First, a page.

Why You Shouldn’t Draw Conclusions from CPAC Straw Polls

Barb Wire

Why you should be hesitant about drawing sweeping conclusions from CPAC straw polls or anything else that happens there (although it certainly is a fun and informative time if you do go):

Since George W. Bush left office these are the only 5 people to win the CPAC presidential poll: Rudy Giuliani, George Allen, Mitt Romney, and someone whose last name is Paul.

Obviously these names all have something in common. They represent the big government, pro-killing/pro-homosexuality corporatist wing of the party (Giuliani, Allen, and Romney), or the libertarian wing (Paul). While those are certainly factions within the party, that’s exactly what they are — factions.

Results speak for themselves. Giuliani was an awful presidential candidate. Romney had to pretend to be conservative and run from his liberal record to gain traction. Allen got creamed in his last two senate races. Ron Paul’s only popular vote win in a presidential primary/caucus came in the U.S. Virgin Islands, I believe. The other states he’s won came after the fact by working the delegate process. Rand Paul has won the last three CPAC straw polls now, but he doesn’t lead in polling in any of the three key early states.

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Throw in the declining attendance at CPAC (I don’t know this year’s numbers yet), as well as the competition from so many other events now, and there’s a shift at CPAC. If you go, you see it.

Almost all of the everyday folks who go are libertarians, and usually young ones without families. Therefore, they can afford the time and expense (a lot of times they drive there) someone 35-50 years-old like me with a young family cannot. There are very few everyday folks who are full-spectrum, conventional conservatives. Those that are typically work for organizations or media (like me). The rest of the people there are vying to be the next batch of GOP consultants, flaks, and other political lifers to roll off the assembly line.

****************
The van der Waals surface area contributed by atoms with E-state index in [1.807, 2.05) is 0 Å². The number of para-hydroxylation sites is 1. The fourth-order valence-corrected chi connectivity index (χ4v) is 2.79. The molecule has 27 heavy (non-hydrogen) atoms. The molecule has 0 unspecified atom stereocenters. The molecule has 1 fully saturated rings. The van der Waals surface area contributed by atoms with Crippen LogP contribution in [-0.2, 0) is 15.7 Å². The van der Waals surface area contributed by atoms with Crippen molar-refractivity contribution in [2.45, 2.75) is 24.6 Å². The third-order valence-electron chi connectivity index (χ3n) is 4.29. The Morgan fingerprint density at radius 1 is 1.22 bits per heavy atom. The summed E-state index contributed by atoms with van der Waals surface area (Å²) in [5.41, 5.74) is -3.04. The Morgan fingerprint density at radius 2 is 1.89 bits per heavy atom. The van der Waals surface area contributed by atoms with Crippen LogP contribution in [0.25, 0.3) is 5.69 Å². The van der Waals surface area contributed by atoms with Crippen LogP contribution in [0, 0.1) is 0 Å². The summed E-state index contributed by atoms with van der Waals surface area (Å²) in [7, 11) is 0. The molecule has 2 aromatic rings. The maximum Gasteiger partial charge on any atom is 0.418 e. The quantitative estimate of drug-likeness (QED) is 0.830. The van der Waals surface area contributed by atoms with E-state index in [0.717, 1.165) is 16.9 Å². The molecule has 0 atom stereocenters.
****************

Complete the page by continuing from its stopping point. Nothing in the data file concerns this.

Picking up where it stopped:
For example, a friend of mine and I went to a Washington Times mixer there last year. A very attractive young lady comes up to us with a drink and strikes up a conversation. I thought it was a little awkward, but I haven’t been single in 20 years so I’m out of the game. And each of us had our wedding rings clearly displayed. Once it was obvious we weren’t going to help her aspirations in some way because we were from Iowa, she immediately bolted. We laughed about it later because we thought this stuff only happened in the movies. But there’s a reason a liberal blog that covers the CPAC social scene recently said “it’s easier to get laid at CPAC than at spring break.”

Bottom line: the bulk of the GOP grassroots, particularly evangelicals and middle class families, are simply not the bulk of the audience at CPAC. For better or for worse. Either way, them’s the facts.

So why do I go? Because it’s a tremendous networking opportunity if you work in conservative media. There is lots of good stuff that happens there, too, which is why I would recommend it if you’ve never been.

The opinions expressed by columnists are their own and do not necessarily represent the views of Barb Wire.

Steve Deace
Steve Deace is one of the "Heavy Hundred" talk show hosts in America according Talkers Magazine. His influence in the first in the nation Iowa Caucuses has been profiled in much of the national media, and he's also a columnist for The Washington Times. His new book, out now and endorsed by a who's who of conservative leaders, is titled Rules for Patriots: How Conservatives Can Win Again.

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